France’s Cult of Fearlessness – The New York Times

I’m saddened, if not surprised, to hear that Parisians are starting to feel afraid of daily life after the terror attacks. I recognise those bargaining symptoms myself, though. It’s strange how everyone deals so differently and independently with fear. I think I could feel quite safe wandering around Paris right now, though I wouldn’t be able to force myself on a plane to get there.  In the wake of the attack, it was astounding to watch some on my Facebook feed morph quickly into the ‘grab your kids, head for the shelter, and push the button’ mentality. Fewer seemed to adopt what I think of as the Paris philosophy – keep living, and keep loving. It’s all we can do.

SINCE the attacks two weeks ago, I’ve been avoiding supermarkets — which seem like potential targets — and doing most of my shopping at a minimarket. The cashier there, a young man from Mali, keeps telling me not to be afraid.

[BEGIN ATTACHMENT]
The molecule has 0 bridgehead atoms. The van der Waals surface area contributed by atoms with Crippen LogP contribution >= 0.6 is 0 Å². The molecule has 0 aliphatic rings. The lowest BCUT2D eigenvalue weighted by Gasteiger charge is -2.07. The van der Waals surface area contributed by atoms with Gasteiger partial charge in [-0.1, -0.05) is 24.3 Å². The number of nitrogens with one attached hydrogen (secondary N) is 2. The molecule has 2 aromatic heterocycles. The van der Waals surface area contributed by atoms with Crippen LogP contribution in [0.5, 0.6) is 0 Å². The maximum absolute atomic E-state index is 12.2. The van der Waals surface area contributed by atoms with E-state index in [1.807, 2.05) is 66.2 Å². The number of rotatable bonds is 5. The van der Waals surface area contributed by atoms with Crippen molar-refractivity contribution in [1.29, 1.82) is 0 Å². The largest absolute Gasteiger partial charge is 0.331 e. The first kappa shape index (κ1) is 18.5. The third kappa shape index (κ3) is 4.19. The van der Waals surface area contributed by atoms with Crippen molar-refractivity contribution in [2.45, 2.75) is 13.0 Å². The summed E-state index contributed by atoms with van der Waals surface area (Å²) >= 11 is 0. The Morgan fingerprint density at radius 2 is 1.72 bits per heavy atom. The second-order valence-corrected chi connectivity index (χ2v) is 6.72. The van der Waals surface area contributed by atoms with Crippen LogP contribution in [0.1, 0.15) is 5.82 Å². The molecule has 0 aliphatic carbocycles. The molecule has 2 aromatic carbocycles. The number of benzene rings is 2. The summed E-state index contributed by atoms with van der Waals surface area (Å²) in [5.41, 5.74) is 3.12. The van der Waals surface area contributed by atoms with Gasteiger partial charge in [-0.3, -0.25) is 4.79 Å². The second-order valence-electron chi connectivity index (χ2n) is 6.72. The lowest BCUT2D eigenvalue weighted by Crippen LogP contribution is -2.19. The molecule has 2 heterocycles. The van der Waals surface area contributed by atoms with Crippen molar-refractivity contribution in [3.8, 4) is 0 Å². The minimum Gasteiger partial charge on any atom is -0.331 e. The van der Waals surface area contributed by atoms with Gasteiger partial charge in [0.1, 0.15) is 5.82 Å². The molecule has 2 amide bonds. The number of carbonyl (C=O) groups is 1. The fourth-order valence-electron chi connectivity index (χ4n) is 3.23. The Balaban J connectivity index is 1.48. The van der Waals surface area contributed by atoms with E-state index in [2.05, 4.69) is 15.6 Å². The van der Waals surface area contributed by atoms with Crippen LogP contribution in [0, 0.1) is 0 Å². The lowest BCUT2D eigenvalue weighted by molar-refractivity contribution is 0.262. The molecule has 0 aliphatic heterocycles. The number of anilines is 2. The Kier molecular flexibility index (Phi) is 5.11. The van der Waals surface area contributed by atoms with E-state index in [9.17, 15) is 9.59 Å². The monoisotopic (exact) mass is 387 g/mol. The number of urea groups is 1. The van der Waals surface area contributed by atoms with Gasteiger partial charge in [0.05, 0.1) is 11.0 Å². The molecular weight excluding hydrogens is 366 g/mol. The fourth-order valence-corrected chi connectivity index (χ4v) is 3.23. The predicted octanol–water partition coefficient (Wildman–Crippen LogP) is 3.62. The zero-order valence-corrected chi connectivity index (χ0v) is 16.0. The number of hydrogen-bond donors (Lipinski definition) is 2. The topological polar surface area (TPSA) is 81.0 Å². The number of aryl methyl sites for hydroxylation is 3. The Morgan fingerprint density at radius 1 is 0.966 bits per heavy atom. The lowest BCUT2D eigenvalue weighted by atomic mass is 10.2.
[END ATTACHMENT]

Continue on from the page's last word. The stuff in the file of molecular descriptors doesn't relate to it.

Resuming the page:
“They’re not going to make me change my life,” he said of the attackers. “I’ll go wherever I want.”

I’ve been getting this lecture all the time. “You cannot be afraid, Madame,” said the lady who runs one of my daughter’s extracurricular activities, when we didn’t show up soon after the attacks.

In Paris these days, it’s not chic to admit that you’re terrified. Almost immediately after the shootings, signs and hashtags appeared saying “même pas peur” — a kind of playground chant meaning “you don’t scare me.”

Source: France’s Cult of Fearlessness – The New York Times

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